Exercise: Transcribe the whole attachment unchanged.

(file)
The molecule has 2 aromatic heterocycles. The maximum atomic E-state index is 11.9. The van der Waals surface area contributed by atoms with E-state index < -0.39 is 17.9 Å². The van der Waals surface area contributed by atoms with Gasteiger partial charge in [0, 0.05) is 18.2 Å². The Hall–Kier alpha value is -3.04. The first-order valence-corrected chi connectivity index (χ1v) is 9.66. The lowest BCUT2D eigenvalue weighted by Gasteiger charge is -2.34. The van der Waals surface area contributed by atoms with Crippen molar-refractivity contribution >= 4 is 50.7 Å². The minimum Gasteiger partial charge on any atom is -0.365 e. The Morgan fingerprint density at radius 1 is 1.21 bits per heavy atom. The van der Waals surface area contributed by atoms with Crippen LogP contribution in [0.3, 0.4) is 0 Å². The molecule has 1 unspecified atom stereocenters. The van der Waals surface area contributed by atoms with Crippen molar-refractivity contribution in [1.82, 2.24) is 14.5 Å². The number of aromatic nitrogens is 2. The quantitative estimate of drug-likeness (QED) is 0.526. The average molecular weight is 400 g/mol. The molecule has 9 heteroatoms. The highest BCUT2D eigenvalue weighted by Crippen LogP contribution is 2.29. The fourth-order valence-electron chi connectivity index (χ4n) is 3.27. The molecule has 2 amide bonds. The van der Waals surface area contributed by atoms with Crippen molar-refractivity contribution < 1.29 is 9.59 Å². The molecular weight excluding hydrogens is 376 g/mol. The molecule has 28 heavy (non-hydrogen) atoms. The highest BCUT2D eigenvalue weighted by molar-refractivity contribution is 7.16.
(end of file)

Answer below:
The molecule has 2 aromatic heterocycles. The maximum atomic E-state index is 11.9. The van der Waals surface area contributed by atoms with E-state index < -0.39 is 17.9 Å². The van der Waals surface area contributed by atoms with Gasteiger partial charge in [0, 0.05) is 18.2 Å². The Hall–Kier alpha value is -3.04. The first-order valence-corrected chi connectivity index (χ1v) is 9.66. The lowest BCUT2D eigenvalue weighted by Gasteiger charge is -2.34. The van der Waals surface area contributed by atoms with Crippen molar-refractivity contribution >= 4 is 50.7 Å². The minimum Gasteiger partial charge on any atom is -0.365 e. The Morgan fingerprint density at radius 1 is 1.21 bits per heavy atom. The van der Waals surface area contributed by atoms with Crippen LogP contribution in [0.3, 0.4) is 0 Å². The molecule has 1 unspecified atom stereocenters. The van der Waals surface area contributed by atoms with Crippen molar-refractivity contribution in [1.82, 2.24) is 14.5 Å². The number of aromatic nitrogens is 2. The quantitative estimate of drug-likeness (QED) is 0.526. The average molecular weight is 400 g/mol. The molecule has 9 heteroatoms. The highest BCUT2D eigenvalue weighted by Crippen LogP contribution is 2.29. The fourth-order valence-electron chi connectivity index (χ4n) is 3.27. The molecule has 2 amide bonds. The van der Waals surface area contributed by atoms with Crippen molar-refractivity contribution < 1.29 is 9.59 Å². The molecular weight excluding hydrogens is 376 g/mol. The molecule has 28 heavy (non-hydrogen) atoms. The highest BCUT2D eigenvalue weighted by molar-refractivity contribution is 7.16.